Second of two parts
The shoulder is made up of three bones: the collarbone, shoulder blade and upper arm bone.
The shoulder is the body’s most movable joint. It is also unstable because the ball of the upper arm is larger than the shoulder socket that holds it. The unstable shoulder is held in place by soft tissue: muscles, tendons and ligaments.
First of two parts
Q. You can settle a bet for me. Who gets shoulder problems more often, athletes or seniors?
Athletes such as pitchers, tennis players and swimmers are especially susceptible to shoulder problems because of their repetitive overhead motions. However, shoulder problems are most likely to victimize people older than 60. You can deduce that, as a group, old athletes are at the highest risk of shoulder injury.
Q. What percentage of older men have erectile dysfunction (ED)?
The incidence of ED increases with age. Between 15 and 25 percent of 65-year-old men experience this problem. In older men, ED usually has a physical cause, such as a drug side effect, disease or injury. Anything that damages the nerves or impairs blood flow in the penis can cause ED.
The following are some leading causes of erectile dysfunction: diabetes, high blood pressure, atherosclerosis (hardening of the arteries), prostate surgery, hormone imbalance, alcohol and drug abuse.
Q. My four-year-old grandson has begun to stutter. It upsets me and I don’t know how to handle it.
It should be reassuring to you to know that about five percent of children stutter for a period of about six months. Three-quarters of these children recover before they mature. About one percent of adults stutter.
Meanwhile, knowing how to talk to your grandson will help both of you.
Second of two parts
Most public health messages have focused on the hazards of too much sun exposure. But there is some sunny news about the sun.
Sunlight increases the body’s vitamin D supply. In seniors, vitamin D protects against osteoporosis, a disorder in which the bones become increasingly brittle. Vitamin D also protects against cancer, heart disease, and other maladies.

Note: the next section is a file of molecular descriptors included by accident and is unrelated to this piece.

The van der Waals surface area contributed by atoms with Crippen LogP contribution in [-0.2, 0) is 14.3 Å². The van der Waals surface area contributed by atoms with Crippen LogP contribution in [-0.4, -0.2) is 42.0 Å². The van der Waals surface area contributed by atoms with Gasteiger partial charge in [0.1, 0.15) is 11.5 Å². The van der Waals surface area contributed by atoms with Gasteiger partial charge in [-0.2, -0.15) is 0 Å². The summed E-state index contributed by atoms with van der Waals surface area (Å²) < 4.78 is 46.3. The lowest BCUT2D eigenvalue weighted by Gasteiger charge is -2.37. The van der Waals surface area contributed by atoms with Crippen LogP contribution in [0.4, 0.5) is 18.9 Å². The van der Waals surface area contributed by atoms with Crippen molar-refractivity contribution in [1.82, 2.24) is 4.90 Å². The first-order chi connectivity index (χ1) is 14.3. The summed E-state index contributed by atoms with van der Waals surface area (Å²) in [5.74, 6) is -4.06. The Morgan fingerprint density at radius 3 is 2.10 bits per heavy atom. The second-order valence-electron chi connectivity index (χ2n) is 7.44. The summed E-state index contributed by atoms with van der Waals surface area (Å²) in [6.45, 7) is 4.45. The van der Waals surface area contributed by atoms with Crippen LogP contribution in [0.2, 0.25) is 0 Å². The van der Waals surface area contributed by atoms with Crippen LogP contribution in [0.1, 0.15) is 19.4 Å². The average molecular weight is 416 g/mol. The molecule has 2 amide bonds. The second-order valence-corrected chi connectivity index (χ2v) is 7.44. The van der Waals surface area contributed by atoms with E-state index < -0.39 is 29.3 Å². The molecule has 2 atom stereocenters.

There are other benefits a daily dose of sunlight.
Seasonal affective disorder (SAD) is a form of depression that affects people when they don’t get enough sunlight.
First of two parts
Q. All I ever hear about the sun is how dangerous it is. But, when I was a child, my mother used to tell me to get out in the sun and play. Did my mother give me bad advice?
Most public-health messages focus on the hazards of too much sun exposure. Ultraviolet (UV) rays, an invisible component of sunlight, can cause skin damage, cataracts, wrinkles, age spots, and skin cancer.
But there is some sunny news about the sun.
Q. What is white-coat syndrome?
If you suffer from white-coat syndrome, your blood pressure jumps as soon as a doctor or nurse approaches you. If your doctor knows this, he or she may recommend a home blood-pressure monitor or ambulatory monitor that is worn around the clock and takes your pressure every 30 minutes.
Blood pressure tends to spike when you are excited by an emotion such as anger or fear. But high blood pressure, known as hypertension, is very sneaky. It’s called the silent killer because it usually has no symptoms.
Q. Can you get rid of warts with duct tape?
For starters, check with your doctor before beginning any self-treatment for warts. You might mistake another kind of skin growth for a wart and hurt yourself.
The jury is still out on duct-tape therapy for warts. A recent study showed that duct tape wiped out more warts than conventional freezing did. In this study, warts were covered with duct tape for six days. Then, the warts were soaked in warm water and rubbed with an abrasive such as pumice stone. The treatment was repeated for as long as two months.
Q. Does the plague still exist?
In the 1300s, the Black Death, as the plague was called, killed about one-third of the people in Europe. A combination of antibiotics and improved living conditions have made the plague rare today.
Plague is found throughout the world, except for Australia. The greatest number of human plague infections occurs in African countries. However, the largest concentration of infected animals is in the United States and in the former Soviet Union.
Q. Have you ever heard of sarcopenia?
This one made me go to the dictionary.
Sarcopenia, a Greek word that means loss of flesh, is the decrease in muscle tissue that comes with age.
Sarcopenia (pronounced sar-ko-Peen-ya) begins early in life. Studies show that after age 40, most people lose about one percent of their muscle mass each year.